Both quotes I gave were in fact from Paul Ehrlich. Those particular quotes were from the extreme end of the spectrum, but the general idea was mainstream enough to set US international aid policy. I remember those times myself, and the idea that overpopulation was going to cause global disaster was not considered controversial. The few people who openly claimed that overpopulation wasn’t a problem were looked at the way people look at CAGW-sceptics today. (This Malthusian line of thinking is even still popular today.)

    I honestly don’t know whether I’m right. All I can say is that the physics isn’t ‘basic’, the evidence (if they’ll let you see it!) isn’t clear, and the methods used by those scientists do not inspire confidence. (As seen in the Harry_read_me file, for example.) I am not asking or expecting anybody to convert to scepticism. I don’t think it is unreasonable for people to believe in AGW, given all that has been said on it. I’m just trying to develop a bit of mutual understanding – that sceptics are not necessarily being unreasonable or “anti-science” for doubting, and that it is not beyond the pale to take the possibility that there might be a big problem with the science seriously. It is a point on which opinions can legitimately differ.

  30. Sean McCorkle


    When you are talking about impacts on the way people live, local is what counts.

    Its not always possible to cleanly partition things into local vs. global. For example, large numbers of refugees from high density coastal areas may overwhelm their own countries ability to house them. A situation where large numbers of Bangladeshis are displaced to other countries is not implausible. What would be the costs to those host nations, which may not be nearby at all? At a national level, if low-lying coastal communities in the US are inundated, we’ll all pay more through insurance and emergency relief. Port cities are major hubs for goods going inland – if they become dysfunctional, the effects could be felt throughout the US. If Manhattan were inundated, what would happen to Wall street? What would be the costs to investors far away from NYC?

  31. Nullius in Verba


    “For example, large numbers of refugees from high density coastal areas may overwhelm their own countries ability to house them.”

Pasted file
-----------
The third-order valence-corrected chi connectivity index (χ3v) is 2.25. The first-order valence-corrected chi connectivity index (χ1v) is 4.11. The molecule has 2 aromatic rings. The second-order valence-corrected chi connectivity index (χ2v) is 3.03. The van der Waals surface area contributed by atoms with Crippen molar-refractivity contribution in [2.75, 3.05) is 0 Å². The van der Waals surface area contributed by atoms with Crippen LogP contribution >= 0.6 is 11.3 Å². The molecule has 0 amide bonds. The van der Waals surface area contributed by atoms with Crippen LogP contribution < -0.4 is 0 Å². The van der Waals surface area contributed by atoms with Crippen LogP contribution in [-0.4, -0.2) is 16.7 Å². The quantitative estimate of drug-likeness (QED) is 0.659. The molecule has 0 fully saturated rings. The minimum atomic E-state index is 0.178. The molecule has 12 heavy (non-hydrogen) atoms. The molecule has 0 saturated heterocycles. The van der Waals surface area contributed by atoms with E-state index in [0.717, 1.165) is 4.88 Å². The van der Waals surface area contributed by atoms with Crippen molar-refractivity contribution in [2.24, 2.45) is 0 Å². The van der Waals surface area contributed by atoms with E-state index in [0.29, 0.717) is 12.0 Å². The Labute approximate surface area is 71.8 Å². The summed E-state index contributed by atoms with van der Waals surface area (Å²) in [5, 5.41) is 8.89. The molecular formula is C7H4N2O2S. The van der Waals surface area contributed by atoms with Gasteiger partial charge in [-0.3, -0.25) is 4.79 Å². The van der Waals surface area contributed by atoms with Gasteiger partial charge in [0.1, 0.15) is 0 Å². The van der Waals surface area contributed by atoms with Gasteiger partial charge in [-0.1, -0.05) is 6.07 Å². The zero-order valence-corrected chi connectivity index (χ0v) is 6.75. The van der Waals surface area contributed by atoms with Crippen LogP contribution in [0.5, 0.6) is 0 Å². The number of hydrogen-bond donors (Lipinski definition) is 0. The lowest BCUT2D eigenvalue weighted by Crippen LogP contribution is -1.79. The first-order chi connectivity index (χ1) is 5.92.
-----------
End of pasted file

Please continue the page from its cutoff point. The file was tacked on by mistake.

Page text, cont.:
Over what time scale? A week? A year? Fifty years?

    How often do people build new houses, and move house, anyway? Coastal erosion has always happened, and has necessitated a gradual shift of towns. As the global population expands, we will have to find new houses for a couple of billion more people as part of business as usual. And we have seen mass migrations and population shifts in the past even on short time periods (like with the creation of Bangladesh/Pakistan through partition), and global civilisation has survived it. Poverty, politics, and wars already cause all that, and one of the things we are hoping to get from economic development is a reduction in that sort of thing. It’s not a new thing that we have to adapt to, it’s arguably something that we might not end as soon as we had hoped.

    As it happens, it’s extremely unlikely to happen to Bangladesh, because it’s mostly built on a river delta. Silt collected from all over the Ganges river basin is transported downstream until it reaches the sea, when it fans out and slows down, depositing the silt to form new land. River deltas are very flat and very close to sea level because the processes that form and maintain them keep them that way. As sea level rises, so will the land. The current coastline is already in equilibrium with the past century of sea level rise, with no more than small variations around the constant mean, and indeed at the moment the area of Bangladesh is increasing. Unless sea level rise accelerates dramatically, Bangladesh will be unaffected, and even if it does accelerate, it will reach a new equilibrium with a slightly smaller area. It isn’t going to vanish.

    The same applies even more to developed nations, who have land reclamation technologies to use. The biggest risk to such communities is not sea level rise, but the short-sighted use of flood prevention technologies that break the cycle of the land formation process without putting anything in its place. The soft silt is always being compressed under its own weight, and without new silt from floods to restore its level, it sinks slowly below sea level. But again, this is an already existing problem that we have the means to address. It’s not something new.

    And all of this is assuming that sea level rises more than the 1-2 foot predicted from a continuation of the current trend, which not even the IPCC are willing to claim.

    Here’s an interesting map of Manhattan. I think it makes the point admirably.

  32. Sean McCorkle


    Ice doesn’t need to melt to raise sea level -it can just slide in and cause the same displacement. Looking at accelerating losses of glacial and sea ice, catastrophic or near-catastrophic ice slides don’t seem all that unlikely. Sub-glacial meltwater lubrication is now being implicated for acceleration. Its easy to imagine very non-linear scenarios. While Antartica is way below freezing, parts of the continental ice sheets are moving at hefty fractions of a km/year – only some needs to slide into the ocean to have an effect.

    Higher than average sea levels also amplify storm surge concerns – recent events in a gulf coast city in the US comes to mind. The Mississippi River Delta, itself always receiving new silt from one of the biggest rivers in the world, didn’t offer much protection in 2005.